10 Motorcycles we wish were still in production

10 Motorcycles we wish were still in production

Change is the only constant is something that all of us have heard of. But there’s one more aspect to it that very much defines how we perceive the said change. And that aspect is the way it takes. Sometimes it is subtle and progressive and sometimes, sudden and disrupting.

Humanity has evolved and that particular change is still ongoing. But some major milestones have, unfortunately, taken the ‘sudden and disruptive’ approach. Wars, natural calamities… and pandemics.

At this point in time, a pandemic, COVID-19, is staring into our faces and with it, we are sure that many changes are making their way to humanity. And if history has taught us anything, changes almost certainly spell the end of something, to make way for something else…for example, end of ‘office’-centric approach to work-from-home centric approach.

As we sit at our homes (we hope all of us are doing that) and ponder over things… let us take a look at some two-wheeled examples of said changes that meant the end of the line for some of the most prominent models in the history of motorcycles.

So, here are 10 motorcycles that we wish were still in production. The list includes the one you saw on the top, Suzuki Hayabusa, the name synonymous with the word ‘superbike’ in India! Falcon, Hayabusa, Dhoom bike and so many other names… The GSX1300R is, more or less, the definition of a rider’s superbike! It is the latest one to go into extinction after Suzuki decided to not upgrade it to BS6 and rather discontinue selling it! Here’s our tribute to the falcon. 

The ‘original superbike’ in India. There was a time when the Jawa and the Yezdi ruled on the Indian streets. However, it wasn’t until the RD 350 that we got to see the true performance potential of a two-stroke motor. It came to India in 1983 and was sold by the Escorts Group as the Rajdoot RD 350. Although, Yamaha originally made it in 1973 for a very short duration until 1975 due to strict emission norms getting in place. On the other hand, it was a technologically advanced motorcycle in India even in the mid-1980s. You can read more about it here.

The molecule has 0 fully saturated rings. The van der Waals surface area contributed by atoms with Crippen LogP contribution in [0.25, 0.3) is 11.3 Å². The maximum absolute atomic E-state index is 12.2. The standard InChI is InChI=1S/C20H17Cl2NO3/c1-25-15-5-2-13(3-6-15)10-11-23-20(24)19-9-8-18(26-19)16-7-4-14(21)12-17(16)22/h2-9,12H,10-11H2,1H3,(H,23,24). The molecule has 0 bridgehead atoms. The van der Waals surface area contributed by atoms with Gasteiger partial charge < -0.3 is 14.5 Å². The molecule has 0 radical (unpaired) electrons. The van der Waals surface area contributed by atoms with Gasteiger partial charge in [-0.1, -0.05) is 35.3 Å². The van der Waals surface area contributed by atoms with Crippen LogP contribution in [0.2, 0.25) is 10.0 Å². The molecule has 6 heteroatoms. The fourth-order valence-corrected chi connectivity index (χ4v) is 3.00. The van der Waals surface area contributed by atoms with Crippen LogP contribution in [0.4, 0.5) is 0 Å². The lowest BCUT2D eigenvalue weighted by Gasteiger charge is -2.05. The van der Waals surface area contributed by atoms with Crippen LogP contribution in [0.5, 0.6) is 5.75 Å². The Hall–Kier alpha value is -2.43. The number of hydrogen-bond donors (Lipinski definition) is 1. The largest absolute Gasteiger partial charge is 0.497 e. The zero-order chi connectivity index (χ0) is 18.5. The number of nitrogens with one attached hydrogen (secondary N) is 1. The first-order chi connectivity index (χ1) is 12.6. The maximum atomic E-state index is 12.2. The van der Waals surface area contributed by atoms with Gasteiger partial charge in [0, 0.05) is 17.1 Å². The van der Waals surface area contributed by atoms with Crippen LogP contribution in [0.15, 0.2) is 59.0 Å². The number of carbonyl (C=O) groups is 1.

Even among all the modern and faster motorcycles of today, there are people who have kept the performance king of yesteryears, the Yamaha RX100. It is because like with many other things, it is nostalgic and the memories are just too sweet and strong to let it go. More on Yamaha RX100 here.

A pair of under-seat exhausts that look like they’re going to shoot cannonballs. The front that appears as if it’s a robot transformed into a space-age motorcycle. That’s the B-King for you, and it comes from the land that isn’t really known to make radical-looking two-wheels – Japan. And it “was” made by Suzuki. Yes, because its production was put to end 4 years ago in 2012. Read more about it here.

Can we start a petition for the reintroduction of the Super Blackbird? It appears like a good idea to do so because it is such an awesome sportbike. It has been more than a decade that the Super Blackbird last rolled out of a Honda factory (its production was stopped in 2007), but this motorcycle still lives in the hearts of everyone who has ridden it. It was the first superbike that xBhp owned back in 2006. You can read more about it here.

Honda CBX 1000. While the world was still getting the hang of the performance of inline 4 engines, Honda went one up in 1978 by introducing their first 6-cylinder motorcycle, the CBX 1000. To this day, it remains Honda’s only inline 6-cylinder sportbike and it was in production for five years till 1982. Read more about it here.

Royal Enfield Diesel – The motorcycle that ran on diesel instead of petrol. The fuel economy was great on this motorcycle, around 60 km/l. But the top speed also matched the fuel economy figure. Read more about it here.

KTM RC8. This photo is from our ride in the European Alps in 2011. You can read more about it here.

If someone makes a list of top 10 motorcycles that changed the face of motorcycling in India, the Bajaj Pulsar 180 Classic would find its place right there in the top three 9/10 times at least. it was a motorcycle that, along with its younger sibling the Pulsar 150 Classic, brought the Indian youth closest to the performance motorcycling that they had ever been. Fully loaded, yet affordable; aggressive and ‘definitely male’ – that was the Pulsar 180 Classic for you. Read more about it here.

Hero Honda Karizma. The motorcycle that brought performance motorcycling to masses! This photo is from our ride to Spiti Valley when we took our Castrol Biking powered Karizma to the cold Himalayan desert. Read more about this ride here.

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